μ = total lead angle in system of axes p, j, r

Lv = elevation component of lead angle in system of axes u, v, w

Lw = traverse component of lead angle in system of axes u, v, w

S = scale factor

s1 = kinematic lead sensitivity factor

S2 = gravity drop correction factor

S3 = cross-wind correction factor

S4 = vertical bomb ejection velocity correction factor

u = orthogonal airframe axis forward

v = orthogonal airframe axis along right wing

w = orthogonal airframe axis downwards

P = orthogonal computing axis along velocity vector V

q = orthogonal computing axis in the UV plane

r = orthogonal computing axis in the UW plane

z = unit vector along the vertical terrestial axis through the aircraft

D = target distance

Dr = bomb release range

Do = initial range estimate

Dc = corrected or precision target range

D = range rate

Da = air mass range

Df = distance along the flight path

De = equivalent vacuum range

g = gravity acceleration constant

Ve = bomb ejection velocity

α = angle of attack

γ = smoothed turn rate

Ts = smoothing time

V = velocity vector

Va = IVI = airspeed

Wr = range component of wind velocity (in the vertical plane through the line-of-sight)

Wc = horizontal component of wind velocity normal to the line-of-sight

δ = kinematic correction factor

Cd = drag/mass parameter

ρ/ρo = relative air density

ω = turning rate

Po = aircraft position at first target sighting

a = aircraft acceleration

Q = a-g= accelerometer output signals, which include gravitational forces

T2 = time delay for bomb release

N = smoothing term

Σ = turning rate of line-of-sight = ω - μ

M = aircraft mass

Cv = lift coefficient

φv = attitude of aircraft armament datum line for zero lift

Δq = differential pressure (pitot minus static)

To = target reference position

Ro = initial radius of path curvature

P = aircraft pitch angle

R = aircraft roll angle

Pr = bomb release position

X, y are whole word variables

Sp, SQ are whole word fixed constants

T, w, p, q are increments or changes in data

S is a scale factor

Z is the output increment

Ri is the remainder

ρi is the value of the summation

(subscripts p, q, r, u, v, w, z represent components along the respective axes p, q, r, u, v, w, z)

FIG. 2, the figure illustrating the bombing run curvature, is a planar illustration taken through the line of flight as determined by the target and the original plane position and has no reference to the vertical. This is because the plane of the flight path illustrated can be tipped according to this invention to a substantial angle from the vertical. FIG. 2 shows flight path DF from the aircraft position Po at target sighting to target To and illustrates how a constant lead angle λo between the line of sight Do and the velocity vector V could cause a flight path of constant curvature. FIG. 2 shows the bomb release range DR as a circle conveying the concept that the bomb release point is determined by intercept of the flight path with the bomb release range.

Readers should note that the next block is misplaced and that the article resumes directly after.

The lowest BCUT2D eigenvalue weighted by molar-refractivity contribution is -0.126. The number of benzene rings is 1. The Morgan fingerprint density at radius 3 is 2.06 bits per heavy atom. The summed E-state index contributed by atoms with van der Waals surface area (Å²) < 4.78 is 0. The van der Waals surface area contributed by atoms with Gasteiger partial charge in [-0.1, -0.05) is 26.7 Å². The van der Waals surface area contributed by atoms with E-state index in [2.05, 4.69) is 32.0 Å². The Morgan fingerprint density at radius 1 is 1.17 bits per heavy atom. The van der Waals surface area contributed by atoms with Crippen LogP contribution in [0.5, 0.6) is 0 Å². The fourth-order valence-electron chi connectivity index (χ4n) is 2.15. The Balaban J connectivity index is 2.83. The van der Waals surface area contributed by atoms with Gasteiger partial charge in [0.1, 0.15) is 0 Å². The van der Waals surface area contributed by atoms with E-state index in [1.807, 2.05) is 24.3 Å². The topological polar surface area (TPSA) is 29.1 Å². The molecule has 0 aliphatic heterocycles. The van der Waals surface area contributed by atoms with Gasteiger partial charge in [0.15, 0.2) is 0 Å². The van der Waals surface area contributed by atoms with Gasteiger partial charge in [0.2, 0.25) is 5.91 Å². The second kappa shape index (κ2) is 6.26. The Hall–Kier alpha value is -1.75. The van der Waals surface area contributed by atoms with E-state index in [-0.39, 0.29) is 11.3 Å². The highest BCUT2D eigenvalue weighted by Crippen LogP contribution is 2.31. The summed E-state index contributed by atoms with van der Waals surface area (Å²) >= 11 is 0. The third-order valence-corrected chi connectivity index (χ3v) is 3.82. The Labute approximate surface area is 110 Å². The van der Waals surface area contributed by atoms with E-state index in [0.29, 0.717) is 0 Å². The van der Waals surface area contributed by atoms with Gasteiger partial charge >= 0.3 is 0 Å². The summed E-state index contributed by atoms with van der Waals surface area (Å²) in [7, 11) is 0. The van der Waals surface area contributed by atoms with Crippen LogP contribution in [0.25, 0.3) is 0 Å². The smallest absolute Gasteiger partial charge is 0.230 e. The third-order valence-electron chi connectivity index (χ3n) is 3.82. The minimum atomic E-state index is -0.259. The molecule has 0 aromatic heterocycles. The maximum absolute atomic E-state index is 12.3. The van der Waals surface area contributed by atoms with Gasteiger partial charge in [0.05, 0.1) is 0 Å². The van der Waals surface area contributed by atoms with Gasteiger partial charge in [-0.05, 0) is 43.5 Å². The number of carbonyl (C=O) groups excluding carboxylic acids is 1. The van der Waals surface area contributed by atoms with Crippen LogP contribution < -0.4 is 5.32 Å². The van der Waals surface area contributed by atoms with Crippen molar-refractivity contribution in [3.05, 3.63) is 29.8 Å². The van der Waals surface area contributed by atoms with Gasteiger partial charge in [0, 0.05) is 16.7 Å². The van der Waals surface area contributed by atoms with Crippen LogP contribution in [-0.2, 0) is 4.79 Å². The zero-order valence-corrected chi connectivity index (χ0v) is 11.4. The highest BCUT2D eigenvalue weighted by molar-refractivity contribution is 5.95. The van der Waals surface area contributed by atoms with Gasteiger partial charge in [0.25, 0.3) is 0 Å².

As can be seen by the geometrical construction in FIG. 2, an aircraft at Po with inertial (or ground) velocity V at an initial angle λo to the line-of-sight to target reference position To, is constrained by a given release range DR and an initial target distance Do to a unique path of constant curvature, to which the velocity vector is tangent at both the initial sighting Po and the point of release PR. That is λo, Do, DR, and the tangent requirements determine a circle. Since the plane of illustration in FIG. 2 is the plane of flight, To, the target reference point is a point in space directly above the target a distance related to the gravity drop of the bomb in travel through the bomb release range.

The aircraft has the proper position and velocity from the start, and requires no correction movements which in general disturb the sensing instruments. However, target distance Do is not generally available with accuracy; and the angle λ between the velocity vector and the line-of-sight is not available without some means to measure the angle between the aircraft heading and the line-of-sight. Furthermore, it is necessary to solve target tracking problems in terms of the airborne system, as opposed to the ground surface oriented problem shown. Also, various factors such as the gravity drop, wind correction, etc., must be treated as in conventional systems. Although FIG. 2 does not indicate a gravity drop factor, which is basically a fixed offset factor to be considered hereinafter, it is generalized for any plane containing the initial aircraft velocity vector V and the effective target position. The only limitations are λ < 90, Do /DR >1, and the practical turning rate limits on the aircraft.

It has been found that the constant curvature path problem can be treated in the airborne system on the basis of aircraft turning rates and apparent traverse and elevation lead angles λv and λw. That is, it is practical with this choice of variables to mechanize a constant inertial curvature problem and to use aircraft variables by workable corrections. In terms of the ratio of aircraft turning rate ω to aircraft speed, the relationship is as follows:

ω/Va =+2(Dcosλ sin λ) /(Do 2 - DR 2)


ω = -2(DD sin λ)/(D2  - DR 2)   (1)

most important, it has been found that the bombing approach problem can be solved by constraining an aircraft to perform merely a calculated turning maneuver (during tracking) in which the pilot continuously aims the aircraft as calculated. The turning maneuver performs the dual functions of both a measurement of lead angle and generating a correct tracking path. The FIG. 1 system combines with calculation with path measurement, and the pilot combines an aircraft turning maneuver with target sighting by the essentially unitary task of maintaining alignment of the sight reticle and the target. Correct tracking for bombing is achieved by maintaining an equilibrium condition in which the response of the sight (reticle) properly balances the aircraft inertial motion or ground track. Accordingly, computer 20 enables the solution of equation (1) by appropriate sub-equations.